A third-party vendor working with Verizon left the data of as many as 14 million US customers exposed on a misconfigured server.
UpGuard Director of Cyber Risk Research Chris Vickery on June 28, spotted exposed names, addresses, account details, account personal identification numbers (PINs) and information fields indicating customer satisfaction tracking for as many as 14 million US customers.
The data was contained on a misconfigured Amazon S3 data repository owned and operated by telephonic software and data firm NICE Systems, a third-party vendor for Verizon, according to a July 12 blog post.
If an attacker were to access the information it would allow them to pose as customers in calls to Verizon and gain access to a user's account. Researchers described this scenario as “an especially threatening prospect, given the increasing reliance upon mobile communications for purposes of two-factor authentication.”
In addition, researchers described the prospect of such information being used in combination with internal Verizon account PINs to takeover customer accounts is hardly implausible and said the weakest point in two factor authentication is the wireless carriers.
The data repository appears to have been created to log customer call data for unknown purposes and was fully downloadable and configured to allow public access. All one would need to access the data was the S3 bucket's URL.
Verizon told SC Media they were able to confirm there was no loss or theft of the information.
“An employee of one of our vendors put information into a cloud storage area and incorrectly set the storage to allow external access,” a spokesperson said. “We have been able to confirm that the only access to the cloud storage area by a person other than Verizon or its vendor was a researcher who brought this issue to our attention.”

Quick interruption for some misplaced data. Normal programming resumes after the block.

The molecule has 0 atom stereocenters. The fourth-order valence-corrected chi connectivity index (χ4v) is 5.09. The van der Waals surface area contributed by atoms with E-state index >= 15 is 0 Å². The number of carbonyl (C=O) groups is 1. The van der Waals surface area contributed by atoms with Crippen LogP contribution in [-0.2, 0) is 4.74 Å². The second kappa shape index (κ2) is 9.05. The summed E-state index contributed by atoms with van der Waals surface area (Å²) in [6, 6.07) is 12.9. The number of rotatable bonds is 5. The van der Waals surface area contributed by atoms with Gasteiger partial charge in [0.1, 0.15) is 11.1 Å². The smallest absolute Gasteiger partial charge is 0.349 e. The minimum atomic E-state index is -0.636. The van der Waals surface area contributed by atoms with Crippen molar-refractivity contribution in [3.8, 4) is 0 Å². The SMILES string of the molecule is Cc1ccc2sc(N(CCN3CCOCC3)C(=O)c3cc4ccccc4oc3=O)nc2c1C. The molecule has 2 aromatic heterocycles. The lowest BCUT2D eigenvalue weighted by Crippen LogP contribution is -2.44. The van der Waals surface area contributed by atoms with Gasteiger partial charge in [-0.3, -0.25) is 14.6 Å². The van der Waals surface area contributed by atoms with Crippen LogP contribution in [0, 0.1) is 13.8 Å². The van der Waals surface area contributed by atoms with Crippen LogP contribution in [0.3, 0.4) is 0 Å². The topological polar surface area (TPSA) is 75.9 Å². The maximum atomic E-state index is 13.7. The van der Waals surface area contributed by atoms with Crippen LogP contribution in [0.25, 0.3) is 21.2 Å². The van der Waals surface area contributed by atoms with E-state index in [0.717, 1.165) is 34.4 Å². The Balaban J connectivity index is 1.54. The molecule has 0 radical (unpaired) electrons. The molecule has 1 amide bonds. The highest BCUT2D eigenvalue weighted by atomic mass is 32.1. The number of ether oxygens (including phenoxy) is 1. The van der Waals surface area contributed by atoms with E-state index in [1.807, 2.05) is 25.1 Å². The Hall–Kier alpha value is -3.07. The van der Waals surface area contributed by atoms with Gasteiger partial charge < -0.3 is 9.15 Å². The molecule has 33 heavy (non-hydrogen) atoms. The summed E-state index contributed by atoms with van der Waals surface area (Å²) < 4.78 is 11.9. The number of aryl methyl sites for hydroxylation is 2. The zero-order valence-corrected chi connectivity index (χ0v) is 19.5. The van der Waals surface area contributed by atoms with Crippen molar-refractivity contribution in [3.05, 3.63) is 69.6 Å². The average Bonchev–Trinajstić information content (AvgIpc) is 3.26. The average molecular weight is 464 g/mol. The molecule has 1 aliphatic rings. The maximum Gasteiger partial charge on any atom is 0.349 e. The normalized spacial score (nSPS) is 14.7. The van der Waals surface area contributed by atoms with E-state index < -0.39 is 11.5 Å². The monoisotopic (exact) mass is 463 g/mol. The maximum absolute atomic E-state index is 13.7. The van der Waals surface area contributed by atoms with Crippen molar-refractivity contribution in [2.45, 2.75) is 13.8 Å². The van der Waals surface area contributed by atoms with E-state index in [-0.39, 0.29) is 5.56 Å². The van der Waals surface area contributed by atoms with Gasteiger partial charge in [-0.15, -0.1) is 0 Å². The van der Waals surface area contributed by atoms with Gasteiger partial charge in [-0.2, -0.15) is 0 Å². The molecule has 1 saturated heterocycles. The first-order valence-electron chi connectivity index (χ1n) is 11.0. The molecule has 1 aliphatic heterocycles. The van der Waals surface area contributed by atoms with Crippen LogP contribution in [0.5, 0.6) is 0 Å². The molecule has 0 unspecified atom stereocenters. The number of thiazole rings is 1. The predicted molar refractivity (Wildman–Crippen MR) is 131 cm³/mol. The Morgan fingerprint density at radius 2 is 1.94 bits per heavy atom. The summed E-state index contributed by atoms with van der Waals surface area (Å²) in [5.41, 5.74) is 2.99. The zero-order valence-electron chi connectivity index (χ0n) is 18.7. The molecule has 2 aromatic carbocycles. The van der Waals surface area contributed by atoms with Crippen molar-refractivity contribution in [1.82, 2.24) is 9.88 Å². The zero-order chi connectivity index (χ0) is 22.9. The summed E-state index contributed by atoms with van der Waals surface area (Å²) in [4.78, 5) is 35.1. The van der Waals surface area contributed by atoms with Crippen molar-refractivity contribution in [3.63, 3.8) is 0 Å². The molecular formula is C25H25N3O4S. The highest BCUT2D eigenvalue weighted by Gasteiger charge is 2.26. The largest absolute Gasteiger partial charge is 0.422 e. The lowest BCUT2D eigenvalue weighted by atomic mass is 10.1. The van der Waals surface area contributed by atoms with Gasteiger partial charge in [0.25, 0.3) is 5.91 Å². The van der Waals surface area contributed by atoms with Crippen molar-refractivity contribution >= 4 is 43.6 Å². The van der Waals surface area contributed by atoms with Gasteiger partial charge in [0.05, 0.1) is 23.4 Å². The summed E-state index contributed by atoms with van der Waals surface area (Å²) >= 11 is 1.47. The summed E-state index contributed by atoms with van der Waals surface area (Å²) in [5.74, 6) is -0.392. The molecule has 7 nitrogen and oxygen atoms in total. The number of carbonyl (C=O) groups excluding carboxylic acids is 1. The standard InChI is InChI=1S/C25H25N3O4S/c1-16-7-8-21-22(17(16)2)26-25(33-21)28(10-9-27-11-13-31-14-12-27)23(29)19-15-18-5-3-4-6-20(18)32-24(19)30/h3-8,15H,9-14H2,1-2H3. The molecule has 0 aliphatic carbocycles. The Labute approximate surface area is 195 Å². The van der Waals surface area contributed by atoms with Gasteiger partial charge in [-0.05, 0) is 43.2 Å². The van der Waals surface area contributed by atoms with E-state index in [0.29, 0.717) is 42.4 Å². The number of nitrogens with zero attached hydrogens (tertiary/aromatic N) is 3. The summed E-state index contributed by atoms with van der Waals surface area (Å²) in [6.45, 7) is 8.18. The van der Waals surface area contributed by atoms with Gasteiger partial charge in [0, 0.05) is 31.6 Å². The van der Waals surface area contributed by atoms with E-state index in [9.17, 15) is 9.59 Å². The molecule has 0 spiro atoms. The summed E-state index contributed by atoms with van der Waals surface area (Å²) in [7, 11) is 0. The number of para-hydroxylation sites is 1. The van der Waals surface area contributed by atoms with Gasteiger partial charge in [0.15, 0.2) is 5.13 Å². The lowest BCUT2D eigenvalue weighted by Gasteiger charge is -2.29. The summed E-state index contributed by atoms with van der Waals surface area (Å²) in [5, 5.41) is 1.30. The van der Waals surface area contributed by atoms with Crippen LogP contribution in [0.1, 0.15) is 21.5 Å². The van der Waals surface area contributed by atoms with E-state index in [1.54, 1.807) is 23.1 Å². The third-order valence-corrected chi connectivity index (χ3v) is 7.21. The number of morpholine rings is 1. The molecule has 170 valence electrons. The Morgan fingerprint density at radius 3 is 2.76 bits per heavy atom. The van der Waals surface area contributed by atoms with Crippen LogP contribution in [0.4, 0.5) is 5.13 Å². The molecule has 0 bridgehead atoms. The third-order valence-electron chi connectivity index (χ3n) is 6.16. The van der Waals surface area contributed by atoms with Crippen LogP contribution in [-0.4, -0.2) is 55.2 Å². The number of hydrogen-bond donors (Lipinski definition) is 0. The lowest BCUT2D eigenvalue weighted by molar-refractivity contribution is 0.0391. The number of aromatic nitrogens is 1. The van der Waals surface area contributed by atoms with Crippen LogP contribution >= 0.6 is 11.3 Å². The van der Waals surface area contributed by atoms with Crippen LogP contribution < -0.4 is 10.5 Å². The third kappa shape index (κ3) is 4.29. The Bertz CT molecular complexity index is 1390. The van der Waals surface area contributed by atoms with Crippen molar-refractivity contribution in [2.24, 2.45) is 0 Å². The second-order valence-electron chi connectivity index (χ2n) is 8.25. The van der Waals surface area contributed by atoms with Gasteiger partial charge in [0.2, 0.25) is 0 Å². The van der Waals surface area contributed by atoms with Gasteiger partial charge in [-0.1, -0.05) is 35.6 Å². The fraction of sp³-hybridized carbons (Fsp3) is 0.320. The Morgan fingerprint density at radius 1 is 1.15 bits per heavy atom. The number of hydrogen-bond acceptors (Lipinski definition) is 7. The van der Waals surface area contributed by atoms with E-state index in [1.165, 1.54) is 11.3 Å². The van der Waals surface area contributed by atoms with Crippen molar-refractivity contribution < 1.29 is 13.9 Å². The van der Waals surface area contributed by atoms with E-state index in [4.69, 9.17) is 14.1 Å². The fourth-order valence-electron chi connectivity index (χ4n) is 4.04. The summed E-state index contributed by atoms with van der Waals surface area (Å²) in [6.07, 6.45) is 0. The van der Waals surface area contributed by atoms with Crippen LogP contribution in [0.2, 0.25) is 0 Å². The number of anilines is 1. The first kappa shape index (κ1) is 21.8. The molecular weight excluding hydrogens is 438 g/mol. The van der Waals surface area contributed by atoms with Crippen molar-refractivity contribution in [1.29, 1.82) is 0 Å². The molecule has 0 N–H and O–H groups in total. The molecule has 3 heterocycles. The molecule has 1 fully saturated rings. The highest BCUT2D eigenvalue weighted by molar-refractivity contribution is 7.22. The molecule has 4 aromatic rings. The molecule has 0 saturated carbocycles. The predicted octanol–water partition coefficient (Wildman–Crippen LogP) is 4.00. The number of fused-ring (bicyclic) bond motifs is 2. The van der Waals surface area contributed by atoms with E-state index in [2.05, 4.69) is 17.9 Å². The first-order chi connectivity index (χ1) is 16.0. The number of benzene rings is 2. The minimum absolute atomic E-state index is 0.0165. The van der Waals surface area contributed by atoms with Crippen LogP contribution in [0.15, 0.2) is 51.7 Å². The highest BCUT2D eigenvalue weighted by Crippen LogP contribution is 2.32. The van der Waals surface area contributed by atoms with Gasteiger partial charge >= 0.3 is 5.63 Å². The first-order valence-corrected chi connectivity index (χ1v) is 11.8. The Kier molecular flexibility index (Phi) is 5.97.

Despite Verizon's claims researchers criticized the insecure practice highlighting the frequency of information left exposed on Amazon S3. The WWE, U.S. voter records leak and Scottrade also exposed sensitive information through mismanaged AWS S3 servers Dome9, co-founder and CEO Zohar Alon said.
“Storing sensitive data in the cloud without putting in place appropriate systems and practices to manage the security posture is irresponsible and dangerous,” Alon said. “A simple misconfiguration or lapse in process can potentially expose private data to the world and put an organization's reputation at risk.”
He added that these examples put an exclamation point on the one-strike law for security in the public cloud and how a single vulnerability, security or process lapse is all it takes to expose highly sensitive private data to the world and get datajacked.
Experts agree, Bitglass CEO Rich Campagna said companies like Verizon need to put policies in place that require third-party vendors like Nice to adequately protect any customer data that touches the cloud.
“This breach once again demonstrates the fact that cloud services like AWS can be secure, but it is up to organizations using them to ensure that services are configured in a secure fashion,” Campagna said.
“This massive data leak could have been avoided by using specific data-centric security tools, which can ensure appropriate configuration of cloud services, deny unauthorized access, and encrypt sensitive data at rest.”